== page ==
After the DepEd changed the target for children to acquire reading literacy from Grade 1 to Grade 3 in 2001, it went further by not implementing the new reading cut off thus in effect, it unleashed illiteracy on our basic education up to high school because with the threat of being retained if they cannot read no longer there, many school children take the learning of the fundamental skill for granted. In 2012, the DepEd dealt the finishing blow with the K to 12 Curriculum starting the learning of reading in English in the second semester of Grade 2.
But the advocates of the MTB-MLE cannot invoke the refusal of the DepEd to enforce a reading cut off for the failure of the new language policy to fulfill its promise for quicker learning of reading simply because before the Grade 3 cut off falls, the policy already had thrice the time with learners than it took the old language policies to teach children to read and it is supposed to make the learning of reading quicker. What do we need the MTB-MLE for when its promise to quicken reading can be negated which means the previous language policies are after all quicker in imparting the basic skill?
Honorable Chairman, ladies and gentlemen, the best way to see how the unsound and disastrous reading policies of the DepEd and the MTB-MLE have undermined reading literacy in public schools is to observe the private schools. They never abandoned the traditional No Read, No Move Policy and they practically have no non-readers in Grade 2. Private schools rejected the MTB-MLE and their Grade 1 pupils read in English which of course is very much quicker than under the MTB-MLE.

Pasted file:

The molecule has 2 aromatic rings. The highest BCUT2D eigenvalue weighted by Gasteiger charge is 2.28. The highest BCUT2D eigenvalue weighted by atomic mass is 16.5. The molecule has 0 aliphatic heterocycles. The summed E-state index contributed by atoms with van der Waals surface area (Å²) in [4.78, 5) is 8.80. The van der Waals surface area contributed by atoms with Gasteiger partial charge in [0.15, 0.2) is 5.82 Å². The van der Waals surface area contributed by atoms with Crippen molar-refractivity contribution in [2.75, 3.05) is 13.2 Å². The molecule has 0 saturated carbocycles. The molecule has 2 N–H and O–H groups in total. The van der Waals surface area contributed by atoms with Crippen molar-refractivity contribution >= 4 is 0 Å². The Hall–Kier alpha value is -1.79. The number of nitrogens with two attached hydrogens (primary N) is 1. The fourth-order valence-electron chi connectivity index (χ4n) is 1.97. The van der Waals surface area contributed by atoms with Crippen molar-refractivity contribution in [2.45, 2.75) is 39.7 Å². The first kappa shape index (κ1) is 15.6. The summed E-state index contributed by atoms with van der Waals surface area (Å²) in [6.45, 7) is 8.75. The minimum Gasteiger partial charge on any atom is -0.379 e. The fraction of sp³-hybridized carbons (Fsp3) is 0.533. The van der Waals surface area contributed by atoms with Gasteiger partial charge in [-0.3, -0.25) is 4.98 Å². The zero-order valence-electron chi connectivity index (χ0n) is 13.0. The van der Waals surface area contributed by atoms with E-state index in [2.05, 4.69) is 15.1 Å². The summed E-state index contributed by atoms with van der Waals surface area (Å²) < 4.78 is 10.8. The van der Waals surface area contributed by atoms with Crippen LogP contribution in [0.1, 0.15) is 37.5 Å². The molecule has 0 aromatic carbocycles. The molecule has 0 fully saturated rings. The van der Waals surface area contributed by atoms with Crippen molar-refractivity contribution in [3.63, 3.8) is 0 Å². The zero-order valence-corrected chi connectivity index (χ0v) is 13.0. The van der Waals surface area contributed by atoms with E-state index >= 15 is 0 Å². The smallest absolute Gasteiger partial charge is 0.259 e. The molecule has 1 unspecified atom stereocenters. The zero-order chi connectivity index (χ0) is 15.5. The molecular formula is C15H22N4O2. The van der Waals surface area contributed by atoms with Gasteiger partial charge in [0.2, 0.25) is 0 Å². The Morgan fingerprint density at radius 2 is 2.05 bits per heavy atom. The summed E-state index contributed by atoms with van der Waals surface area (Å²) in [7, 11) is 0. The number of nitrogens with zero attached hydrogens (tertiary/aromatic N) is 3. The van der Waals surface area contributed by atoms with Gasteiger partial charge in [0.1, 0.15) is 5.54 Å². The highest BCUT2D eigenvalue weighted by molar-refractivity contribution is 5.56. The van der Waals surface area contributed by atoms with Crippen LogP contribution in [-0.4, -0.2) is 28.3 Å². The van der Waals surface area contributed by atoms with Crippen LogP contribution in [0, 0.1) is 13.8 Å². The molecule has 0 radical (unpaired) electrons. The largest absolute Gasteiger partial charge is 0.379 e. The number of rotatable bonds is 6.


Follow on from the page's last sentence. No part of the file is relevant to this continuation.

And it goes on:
Please also try to recall if back when you were in the elementary, you had classmates in Grade 2 who could not read in English.
For those who could not clearly remember if they had classmates in Grade 2 who could not read, a DepEd data document cited in the The Philippines country case study by Rhona B. Caoli-Rodriguez 2007, published in the UNESCO Digital Library states that the nationwide non-reader incidence in 2005 and 2006 were 1.74 percent and 2.56 percent, respectively.
Considering the difference between the rates of the two years and working back, it is safe to assume that when the DepEd decided to get rid of the No Read, No Move Policy, which kept Grade 2 onwards free of illiteracy, in 2001, the non-reader incidence was negligible or even nil.
The preceding is also our answer to the DepEds insulting and baseless policy that todays Filipino children cannot learn to read in English in Grade 1 and the best they could now wish for is to read in the language in Grade 3. Up to 20 years ago when the DepEd decided to dismantle the time honored No Read, No Move Policy, Filipino public school children were reading in English in Grade 1 and there were no non-readers in Grade 2.
We in the CARE count the scrapping of the No Read, No Move Policy as the most shocking and disastrous blunder ever committed in the history of Philippine education. It was a mortal blow to reading literacy and we all know, where reading literacy goes, so goes the other subjects and its not exaggeration to say the entire education of the child. The Organization for Economic Cooperation and Development (OECD) confirms the high correlation between performance in reading with success in other subjects as follows: Reading is a prerequisite for successful performance in any school subject. By incorporating the three literacy domains of Mathematics, Reading and Science, PISA 2000 provides information on the relationships between the domains. The correlation between the Reading and Mathematics scores in PISA is 0.81, and the correlation between Reading and Science scores is 0.86. (Reading for change: Performance and engagement across countries, OECD, Page 15. **(To be continued)